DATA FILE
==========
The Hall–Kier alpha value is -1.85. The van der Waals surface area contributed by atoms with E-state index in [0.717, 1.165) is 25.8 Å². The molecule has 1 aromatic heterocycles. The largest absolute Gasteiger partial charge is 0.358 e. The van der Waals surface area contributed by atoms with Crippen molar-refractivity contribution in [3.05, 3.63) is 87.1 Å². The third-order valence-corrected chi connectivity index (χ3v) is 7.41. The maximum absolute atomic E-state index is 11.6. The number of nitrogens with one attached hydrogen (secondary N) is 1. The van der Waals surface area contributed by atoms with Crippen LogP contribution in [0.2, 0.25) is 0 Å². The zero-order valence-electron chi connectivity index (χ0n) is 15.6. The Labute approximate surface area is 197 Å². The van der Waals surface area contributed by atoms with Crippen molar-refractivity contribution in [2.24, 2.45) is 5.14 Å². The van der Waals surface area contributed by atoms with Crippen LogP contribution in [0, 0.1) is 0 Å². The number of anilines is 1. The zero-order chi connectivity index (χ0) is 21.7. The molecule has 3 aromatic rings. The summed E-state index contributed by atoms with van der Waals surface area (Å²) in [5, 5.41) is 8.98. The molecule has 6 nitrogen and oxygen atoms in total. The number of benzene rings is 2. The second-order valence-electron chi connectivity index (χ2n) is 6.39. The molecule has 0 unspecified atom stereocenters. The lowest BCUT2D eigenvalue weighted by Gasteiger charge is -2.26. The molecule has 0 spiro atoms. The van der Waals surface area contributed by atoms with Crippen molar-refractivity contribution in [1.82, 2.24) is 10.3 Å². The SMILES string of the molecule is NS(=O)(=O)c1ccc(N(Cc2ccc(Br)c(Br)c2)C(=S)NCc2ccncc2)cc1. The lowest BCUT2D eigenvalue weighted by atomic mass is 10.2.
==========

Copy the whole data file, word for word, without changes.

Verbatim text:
The Hall–Kier alpha value is -1.85. The van der Waals surface area contributed by atoms with E-state index in [0.717, 1.165) is 25.8 Å². The molecule has 1 aromatic heterocycles. The largest absolute Gasteiger partial charge is 0.358 e. The van der Waals surface area contributed by atoms with Crippen molar-refractivity contribution in [3.05, 3.63) is 87.1 Å². The third-order valence-corrected chi connectivity index (χ3v) is 7.41. The maximum absolute atomic E-state index is 11.6. The number of nitrogens with one attached hydrogen (secondary N) is 1. The van der Waals surface area contributed by atoms with Crippen LogP contribution in [0.2, 0.25) is 0 Å². The zero-order valence-electron chi connectivity index (χ0n) is 15.6. The Labute approximate surface area is 197 Å². The van der Waals surface area contributed by atoms with Crippen molar-refractivity contribution in [2.24, 2.45) is 5.14 Å². The van der Waals surface area contributed by atoms with Crippen LogP contribution in [0, 0.1) is 0 Å². The number of anilines is 1. The zero-order chi connectivity index (χ0) is 21.7. The molecule has 3 aromatic rings. The summed E-state index contributed by atoms with van der Waals surface area (Å²) in [5, 5.41) is 8.98. The molecule has 6 nitrogen and oxygen atoms in total. The number of benzene rings is 2. The second-order valence-electron chi connectivity index (χ2n) is 6.39. The molecule has 0 unspecified atom stereocenters. The lowest BCUT2D eigenvalue weighted by Gasteiger charge is -2.26. The molecule has 0 spiro atoms. The van der Waals surface area contributed by atoms with Crippen molar-refractivity contribution in [1.82, 2.24) is 10.3 Å². The SMILES string of the molecule is NS(=O)(=O)c1ccc(N(Cc2ccc(Br)c(Br)c2)C(=S)NCc2ccncc2)cc1. The lowest BCUT2D eigenvalue weighted by atomic mass is 10.2.